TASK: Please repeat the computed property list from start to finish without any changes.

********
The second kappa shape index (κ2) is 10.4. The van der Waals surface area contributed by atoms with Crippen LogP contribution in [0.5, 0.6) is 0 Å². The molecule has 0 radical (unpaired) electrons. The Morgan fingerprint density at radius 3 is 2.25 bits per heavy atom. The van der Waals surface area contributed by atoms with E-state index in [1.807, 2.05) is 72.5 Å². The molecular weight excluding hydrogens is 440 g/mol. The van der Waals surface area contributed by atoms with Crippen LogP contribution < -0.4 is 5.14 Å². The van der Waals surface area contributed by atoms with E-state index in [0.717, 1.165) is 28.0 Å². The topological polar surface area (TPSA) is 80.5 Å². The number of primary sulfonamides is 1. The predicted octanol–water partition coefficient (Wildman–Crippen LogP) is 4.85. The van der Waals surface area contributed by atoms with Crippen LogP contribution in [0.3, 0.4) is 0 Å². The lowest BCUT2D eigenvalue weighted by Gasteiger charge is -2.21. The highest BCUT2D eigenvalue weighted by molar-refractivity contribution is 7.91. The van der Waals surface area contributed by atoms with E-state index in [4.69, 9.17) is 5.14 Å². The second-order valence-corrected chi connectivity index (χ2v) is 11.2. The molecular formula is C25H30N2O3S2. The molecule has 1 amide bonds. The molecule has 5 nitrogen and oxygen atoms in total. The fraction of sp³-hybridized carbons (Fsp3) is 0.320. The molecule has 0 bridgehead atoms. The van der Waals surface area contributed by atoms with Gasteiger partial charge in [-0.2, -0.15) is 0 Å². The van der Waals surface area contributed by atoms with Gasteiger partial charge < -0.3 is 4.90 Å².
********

The second kappa shape index (κ2) is 10.4. The van der Waals surface area contributed by atoms with Crippen LogP contribution in [0.5, 0.6) is 0 Å². The molecule has 0 radical (unpaired) electrons. The Morgan fingerprint density at radius 3 is 2.25 bits per heavy atom. The van der Waals surface area contributed by atoms with E-state index in [1.807, 2.05) is 72.5 Å². The molecular weight excluding hydrogens is 440 g/mol. The van der Waals surface area contributed by atoms with Crippen LogP contribution < -0.4 is 5.14 Å². The van der Waals surface area contributed by atoms with E-state index in [0.717, 1.165) is 28.0 Å². The topological polar surface area (TPSA) is 80.5 Å². The number of primary sulfonamides is 1. The predicted octanol–water partition coefficient (Wildman–Crippen LogP) is 4.85. The van der Waals surface area contributed by atoms with Crippen LogP contribution in [0.3, 0.4) is 0 Å². The lowest BCUT2D eigenvalue weighted by Gasteiger charge is -2.21. The highest BCUT2D eigenvalue weighted by molar-refractivity contribution is 7.91. The van der Waals surface area contributed by atoms with E-state index in [4.69, 9.17) is 5.14 Å². The second-order valence-corrected chi connectivity index (χ2v) is 11.2. The molecular formula is C25H30N2O3S2. The molecule has 1 amide bonds. The molecule has 5 nitrogen and oxygen atoms in total. The fraction of sp³-hybridized carbons (Fsp3) is 0.320. The molecule has 0 bridgehead atoms. The van der Waals surface area contributed by atoms with Gasteiger partial charge in [-0.2, -0.15) is 0 Å². The van der Waals surface area contributed by atoms with Gasteiger partial charge < -0.3 is 4.90 Å².